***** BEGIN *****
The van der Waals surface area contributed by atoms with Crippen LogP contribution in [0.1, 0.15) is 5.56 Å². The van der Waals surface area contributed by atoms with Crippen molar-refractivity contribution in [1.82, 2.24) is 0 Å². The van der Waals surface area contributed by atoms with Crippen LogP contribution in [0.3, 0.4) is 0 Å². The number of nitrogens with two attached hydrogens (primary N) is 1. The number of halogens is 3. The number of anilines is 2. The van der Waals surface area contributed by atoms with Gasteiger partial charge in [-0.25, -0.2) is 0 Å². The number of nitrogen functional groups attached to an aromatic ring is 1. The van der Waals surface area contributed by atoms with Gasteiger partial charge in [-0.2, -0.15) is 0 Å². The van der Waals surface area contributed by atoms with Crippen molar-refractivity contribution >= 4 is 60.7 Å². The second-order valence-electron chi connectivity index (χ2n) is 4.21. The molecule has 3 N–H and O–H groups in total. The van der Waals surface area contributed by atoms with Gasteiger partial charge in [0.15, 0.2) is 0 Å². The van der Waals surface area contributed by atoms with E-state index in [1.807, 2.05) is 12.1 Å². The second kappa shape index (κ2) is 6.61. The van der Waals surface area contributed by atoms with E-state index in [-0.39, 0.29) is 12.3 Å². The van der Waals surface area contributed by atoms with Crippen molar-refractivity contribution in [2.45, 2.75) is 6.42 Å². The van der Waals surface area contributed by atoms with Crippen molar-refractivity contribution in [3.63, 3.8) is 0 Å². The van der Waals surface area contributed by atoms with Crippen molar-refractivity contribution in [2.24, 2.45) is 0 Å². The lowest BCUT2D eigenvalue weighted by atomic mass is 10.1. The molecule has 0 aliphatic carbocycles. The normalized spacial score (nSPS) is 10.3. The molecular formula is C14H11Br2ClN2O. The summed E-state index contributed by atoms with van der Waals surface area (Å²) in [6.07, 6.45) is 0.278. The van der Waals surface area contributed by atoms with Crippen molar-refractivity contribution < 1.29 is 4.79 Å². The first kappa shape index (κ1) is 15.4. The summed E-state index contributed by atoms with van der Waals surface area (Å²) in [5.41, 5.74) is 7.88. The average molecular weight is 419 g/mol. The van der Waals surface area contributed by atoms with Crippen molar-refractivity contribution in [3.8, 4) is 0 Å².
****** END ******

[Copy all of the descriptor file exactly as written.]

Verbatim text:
The van der Waals surface area contributed by atoms with Crippen LogP contribution in [0.1, 0.15) is 5.56 Å². The van der Waals surface area contributed by atoms with Crippen molar-refractivity contribution in [1.82, 2.24) is 0 Å². The van der Waals surface area contributed by atoms with Crippen LogP contribution in [0.3, 0.4) is 0 Å². The number of nitrogens with two attached hydrogens (primary N) is 1. The number of halogens is 3. The number of anilines is 2. The van der Waals surface area contributed by atoms with Gasteiger partial charge in [-0.25, -0.2) is 0 Å². The number of nitrogen functional groups attached to an aromatic ring is 1. The van der Waals surface area contributed by atoms with Gasteiger partial charge in [-0.2, -0.15) is 0 Å². The van der Waals surface area contributed by atoms with Crippen molar-refractivity contribution >= 4 is 60.7 Å². The second-order valence-electron chi connectivity index (χ2n) is 4.21. The molecule has 3 N–H and O–H groups in total. The van der Waals surface area contributed by atoms with Gasteiger partial charge in [0.15, 0.2) is 0 Å². The van der Waals surface area contributed by atoms with E-state index in [1.807, 2.05) is 12.1 Å². The second kappa shape index (κ2) is 6.61. The van der Waals surface area contributed by atoms with E-state index in [-0.39, 0.29) is 12.3 Å². The van der Waals surface area contributed by atoms with Crippen molar-refractivity contribution in [2.45, 2.75) is 6.42 Å². The van der Waals surface area contributed by atoms with Crippen molar-refractivity contribution in [3.63, 3.8) is 0 Å². The van der Waals surface area contributed by atoms with Crippen molar-refractivity contribution in [2.24, 2.45) is 0 Å². The lowest BCUT2D eigenvalue weighted by atomic mass is 10.1. The molecule has 0 aliphatic carbocycles. The normalized spacial score (nSPS) is 10.3. The molecular formula is C14H11Br2ClN2O. The summed E-state index contributed by atoms with van der Waals surface area (Å²) in [6.07, 6.45) is 0.278. The van der Waals surface area contributed by atoms with Crippen molar-refractivity contribution < 1.29 is 4.79 Å². The first kappa shape index (κ1) is 15.4. The summed E-state index contributed by atoms with van der Waals surface area (Å²) in [5.41, 5.74) is 7.88. The average molecular weight is 419 g/mol. The van der Waals surface area contributed by atoms with Crippen molar-refractivity contribution in [3.8, 4) is 0 Å².